Above: A weaponised Dhruv painted in display colours at Aero India 09
Left: A Tejas LCA taxi-ing out for an aerobatics display at Aero India 09
by Ajai Shukla
Business Standard, 19th Feb 09
The recent Aero India 2009 exposition in Bangalore highlighted the successes, as well as the challenges, lying ahead for Hindustan Aeronautics Limited (HAL), India’s only major aeronautical developer and manufacturer. On the plus side is the growing acceptance of HAL’s flagship Dhruv Advanced Light Helicopter (ALH). India’s military has ordered 159 Dhruvs and the air show marked HAL’s first success in a global tender with the delivery of 5 Dhruv helicopters to Ecuador. The Tejas Light Combat Aircraft (LCA) also demonstrated, with an exhilarating display of aerobatics, that it has overcome many of the challenges that had stalled it for decades.
One swallow, however, or even two swallows as in this case, do not a summer make. HAL’s biggest ongoing helicopter programme, the Light Combat Helicopter (LCH), is encountering delays: its first flight has been postponed by a year to the end of 2009. HAL’s ambitious timeline for the LCH rested on a plan to recycle many of the technologies already proven in the Dhruv; the company failed to provide a cushion for the uncertainties of aeronautical design. Such overconfidence runs the risk of undermining the confidence of the military, painfully created by the success of the Dhruv and Tejas programmes.
HAL also faces a crucial test in the MoD order for 187 Light Utility Helicopters, which it must develop and start to deliver by 2015-16. A delay in this programme will not just undermine user confidence, but invoke penalty clauses; for each year of delay, the MoD will reduce the number of helicopter that it will buy from HAL, procuring them instead from the international market.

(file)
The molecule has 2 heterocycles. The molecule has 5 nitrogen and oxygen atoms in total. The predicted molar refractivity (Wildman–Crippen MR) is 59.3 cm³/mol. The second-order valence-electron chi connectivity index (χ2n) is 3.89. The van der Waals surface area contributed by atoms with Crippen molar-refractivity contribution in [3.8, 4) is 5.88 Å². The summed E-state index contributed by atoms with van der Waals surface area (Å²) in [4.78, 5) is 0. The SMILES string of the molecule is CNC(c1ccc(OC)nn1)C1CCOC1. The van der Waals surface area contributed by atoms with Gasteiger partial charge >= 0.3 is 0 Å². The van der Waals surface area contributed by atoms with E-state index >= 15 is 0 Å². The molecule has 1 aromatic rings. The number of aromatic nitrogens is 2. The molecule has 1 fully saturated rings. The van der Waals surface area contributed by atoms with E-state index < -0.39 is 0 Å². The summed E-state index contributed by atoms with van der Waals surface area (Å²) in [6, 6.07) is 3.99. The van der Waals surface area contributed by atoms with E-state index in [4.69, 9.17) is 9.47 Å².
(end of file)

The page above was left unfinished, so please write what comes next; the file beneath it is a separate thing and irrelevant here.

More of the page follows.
The new, tough, competitive playing field is changing mindsets in HAL; there is far greater reliance on commercially available foreign components and sub-systems, with HAL playing the role of an integrator and a developer of key technologies that money cannot buy. Even foreign advice is now acceptable; to overcome persistent technological challenges that continue to dog the Tejas programme, it has been decided to hire German-Spanish aeronautical giant, EADS, as a consultant.
While the abandonment of autarky is welcome, foreign assistance comes with its own pitfalls. This paper has already reported the EADS strategy to leverage its consultancy for the Tejas while participating in the multi-billion dollar competition to supply 126 medium fighters to India. It will be HAL’s difficult task to collaborate with foreign partners while simultaneously making decisions based on cold self-interest.
HAL, as India’s only aeronautical manufacturer, must also lead in creating a suitable developmental framework for building the military aircraft of the future. Currently, several government agencies --- the Defence R&D Organisation (DRDO); the National Aeronautical Laboratory (NAL); and HAL itself --- compete for design programmes. HAL is negotiating with Russia for building the 5th Generation Fighter Aircraft (FGFA); simultaneously, the DRDO has outlined plans to build a Medium Combat Aircraft (MCA). Instead, project-specific consortiums need to be built (as it was for the LCA) for each programme, harnessing the individual strengths of each of these organisations, as well as R&D capabilities within the private sector and academia.
India’s military-aeronautical development has only taken its first baby steps. Overconfidence and turf battles cannot be allowed to undermine the creation of structures and processes for building the enormously expensive aerial platforms that consume so much of India’s defence budget.